Cardiff School District receives results from community on school improvement bond measure
Cardiff School District, a small, two-school district, received results from its community outreach efforts to gauge the support on proceeding with placing a school improvement bond measure on the November ballot for major capital improvements to its facilities, according to a press release. The public meeting of the Board of Trustees took place Thursday evening, June 9.
Having 7,110 registered voters in the district, the board felt that it was important to obtain feedback regarding the major capital improvements needed at the schools before embarking on the school improvement measure. The board sought input from an expansive group of residents using a variety of different methods including, telephone polling of the registered voters in the district, surveying currently enrolled district families, community meetings from a diverse facilities focus group, and listening to public comments from residents at board meetings. Overall, results indicate that the Cardiff-by-the-Sea community would support a school improvement measure for major capital improvements.
“We are very pleased with the high level of community participation in the polling, surveys and public comment opportunities regarding the future of our students’ education,” said Mark Whitehouse, president of the Cardiff School District Board of Trustees. “Built over 100 years ago, Cardiff School was once a model in California for its facilities and excellent learning environment. The board wants to ensure the community is continuing to give our students the highest quality learning environments available and appreciates the support and feedback to proceed with doing so.”
Voter polling data revealed that 79 percent of the district’s registered voters surveyed by telephone believe in the need for more funding and 74 percent would support a measure, if placed on the November 2016 ballot, reported by Jon Isom, president of Isom Advisors, a financial advisory firm to school districts throughout California and currently working with 40-50 California school districts on similar bond measures. With voter support well above the 55 percent threshold needed to win in November, Isom Advisors recommends the board proceed with placing a bond measure on the ballot.
Facilities Focus Group Results
A Facilities Focus Group, comprised of 31 diverse residents representing local businesses, the community, parents and district staff, met three times to obtain information, discuss and ultimately provide feedback on the facilities needs. At the final meeting the group was asked to rank project priorities. Replacement of the 20-30-year-old portable classrooms, rebuilding the 65-year-old Cardiff classrooms and rebuilding the Cardiff Schools’ multipurpose room to increase safety and occupancy ranked among the highest three priorities, all with over 85 percent of the participants supporting these projects. Lower support was given to repaving the Ada Harris School upper parking lot, retrofitting the Cardiff School campus historic brick building and increasing parking at Cardiff School. In addition, 56 percent of the Facilities Focus Group were in favor of a $22 million bond.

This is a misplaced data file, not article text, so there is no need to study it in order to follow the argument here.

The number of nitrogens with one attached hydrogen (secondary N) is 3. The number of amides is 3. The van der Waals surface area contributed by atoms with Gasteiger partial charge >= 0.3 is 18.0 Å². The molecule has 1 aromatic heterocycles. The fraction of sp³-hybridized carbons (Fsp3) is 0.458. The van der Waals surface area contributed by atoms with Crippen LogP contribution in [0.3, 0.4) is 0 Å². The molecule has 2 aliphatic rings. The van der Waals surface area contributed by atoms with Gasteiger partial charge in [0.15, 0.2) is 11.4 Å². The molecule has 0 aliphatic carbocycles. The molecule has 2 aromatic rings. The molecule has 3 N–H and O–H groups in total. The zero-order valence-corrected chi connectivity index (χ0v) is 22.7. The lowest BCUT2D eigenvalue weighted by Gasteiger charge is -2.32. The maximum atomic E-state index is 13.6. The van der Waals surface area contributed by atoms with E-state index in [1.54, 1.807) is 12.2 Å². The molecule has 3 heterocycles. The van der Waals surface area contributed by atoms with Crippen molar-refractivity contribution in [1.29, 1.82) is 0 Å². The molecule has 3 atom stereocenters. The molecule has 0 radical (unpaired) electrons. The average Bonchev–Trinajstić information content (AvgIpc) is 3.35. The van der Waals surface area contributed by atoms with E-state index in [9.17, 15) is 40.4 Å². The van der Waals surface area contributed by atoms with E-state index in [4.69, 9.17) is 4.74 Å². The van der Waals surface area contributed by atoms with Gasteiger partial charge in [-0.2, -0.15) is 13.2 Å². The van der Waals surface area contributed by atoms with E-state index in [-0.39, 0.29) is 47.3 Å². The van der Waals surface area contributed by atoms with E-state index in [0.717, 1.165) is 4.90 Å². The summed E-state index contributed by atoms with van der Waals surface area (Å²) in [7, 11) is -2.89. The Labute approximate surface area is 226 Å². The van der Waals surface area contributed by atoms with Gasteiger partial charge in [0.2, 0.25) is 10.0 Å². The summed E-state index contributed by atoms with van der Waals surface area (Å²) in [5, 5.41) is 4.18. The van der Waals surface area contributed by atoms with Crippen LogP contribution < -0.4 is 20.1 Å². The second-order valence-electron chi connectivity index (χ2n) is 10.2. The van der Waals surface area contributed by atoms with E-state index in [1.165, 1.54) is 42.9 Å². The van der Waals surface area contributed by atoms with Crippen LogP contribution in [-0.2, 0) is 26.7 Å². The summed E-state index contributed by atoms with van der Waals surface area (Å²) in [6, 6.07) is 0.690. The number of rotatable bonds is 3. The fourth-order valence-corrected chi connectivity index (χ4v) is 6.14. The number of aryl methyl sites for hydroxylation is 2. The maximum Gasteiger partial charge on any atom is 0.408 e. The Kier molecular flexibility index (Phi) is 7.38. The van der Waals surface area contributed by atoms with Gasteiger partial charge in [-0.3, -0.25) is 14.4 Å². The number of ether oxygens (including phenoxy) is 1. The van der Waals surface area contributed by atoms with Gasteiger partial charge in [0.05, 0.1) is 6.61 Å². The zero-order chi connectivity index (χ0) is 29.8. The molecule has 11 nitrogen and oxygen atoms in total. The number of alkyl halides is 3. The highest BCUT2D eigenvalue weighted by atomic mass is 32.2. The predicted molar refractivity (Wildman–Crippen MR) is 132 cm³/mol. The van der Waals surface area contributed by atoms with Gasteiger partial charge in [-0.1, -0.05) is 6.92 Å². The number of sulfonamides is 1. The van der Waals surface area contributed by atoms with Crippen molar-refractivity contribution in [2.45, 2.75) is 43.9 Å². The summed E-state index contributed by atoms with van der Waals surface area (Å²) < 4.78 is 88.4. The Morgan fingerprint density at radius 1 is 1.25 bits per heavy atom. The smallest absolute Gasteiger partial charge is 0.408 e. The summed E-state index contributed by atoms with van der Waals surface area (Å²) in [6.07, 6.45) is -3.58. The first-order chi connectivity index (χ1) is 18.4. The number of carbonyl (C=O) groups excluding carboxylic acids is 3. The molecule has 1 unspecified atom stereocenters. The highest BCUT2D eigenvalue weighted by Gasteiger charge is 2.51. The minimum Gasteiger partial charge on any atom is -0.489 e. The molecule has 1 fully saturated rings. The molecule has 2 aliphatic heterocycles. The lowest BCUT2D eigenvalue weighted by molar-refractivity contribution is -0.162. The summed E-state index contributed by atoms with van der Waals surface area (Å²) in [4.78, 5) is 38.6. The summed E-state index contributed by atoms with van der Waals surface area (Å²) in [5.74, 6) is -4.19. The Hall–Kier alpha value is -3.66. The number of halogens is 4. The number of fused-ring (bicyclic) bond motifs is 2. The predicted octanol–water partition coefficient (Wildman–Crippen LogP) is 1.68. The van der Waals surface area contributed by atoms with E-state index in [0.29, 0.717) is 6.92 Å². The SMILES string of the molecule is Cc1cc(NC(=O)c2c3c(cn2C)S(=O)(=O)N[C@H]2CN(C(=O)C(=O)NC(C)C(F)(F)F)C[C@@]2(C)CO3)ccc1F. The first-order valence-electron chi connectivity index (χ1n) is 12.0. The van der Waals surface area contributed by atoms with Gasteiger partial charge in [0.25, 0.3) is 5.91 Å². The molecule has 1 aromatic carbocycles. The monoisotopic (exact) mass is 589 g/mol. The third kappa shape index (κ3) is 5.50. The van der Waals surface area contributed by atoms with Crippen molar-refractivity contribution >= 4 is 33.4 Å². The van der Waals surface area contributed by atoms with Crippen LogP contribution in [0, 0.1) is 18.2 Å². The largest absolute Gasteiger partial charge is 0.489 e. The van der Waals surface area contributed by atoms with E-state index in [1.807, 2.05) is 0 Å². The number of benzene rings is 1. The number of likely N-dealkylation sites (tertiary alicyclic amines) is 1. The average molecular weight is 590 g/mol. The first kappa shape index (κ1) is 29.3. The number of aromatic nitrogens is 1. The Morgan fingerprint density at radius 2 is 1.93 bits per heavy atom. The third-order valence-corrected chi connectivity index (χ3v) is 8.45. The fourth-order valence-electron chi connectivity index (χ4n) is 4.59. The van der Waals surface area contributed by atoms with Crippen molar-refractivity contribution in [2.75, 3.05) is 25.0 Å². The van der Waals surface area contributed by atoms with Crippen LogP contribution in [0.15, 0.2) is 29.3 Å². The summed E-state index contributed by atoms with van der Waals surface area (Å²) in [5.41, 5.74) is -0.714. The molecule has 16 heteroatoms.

Additional feedback from the Facilities Focus Group included strong support for eco-friendly building projects such as installing solar panels to offset energy costs.
Parent Survey Results
Parents of currently registered students were asked to complete an online survey to rate the current facilities and also rank project priorities. Of the 173 responses received, 94 percent rated the quality of education in Cardiff School District as excellent or good. The Ada Harris facilities ratings were favorable, with 79 percent considering them as excellent or good. Cardiff School facilities ratings were mixed, with 59 percent of the group rating the facilities as adequate to poor. The highest ranking project priorities included the Cardiff School multipurpose room, replacing the portables, and the Cardiff School classrooms. The parent survey indicated that 80 percent would be in favor of a $12 million to $22 million bond.
Public comments during the public board meetings has been mixed. Comments range from agreement that a bond measure is needed, with various opinions regarding the dollar amount, to others who oppose all bonds and new taxes.
In addition to the community input, the board is considering the optimal timing for a school facilities improvement bond measure due to the combined effect of high assessed valuation and historically low interest rates. The upcoming November election is also expected to have high voter turnout and will enable a large percentage of the Cardiff community to weigh in.
Timeline going forward
It is expected that a resolution regarding the school improvement bond measure for major capital improvements will be voted on by the Board at a special board meeting scheduled for June 16 at 5 p.m. at the Cardiff School auditorium. All meetings are open to the public, and community input is encouraged. The deadline to pass and submit a resolution to the County Registrar of Voters for inclusion on the November ballot is Aug. 12.
— Submitted press release from the Cardiff School District.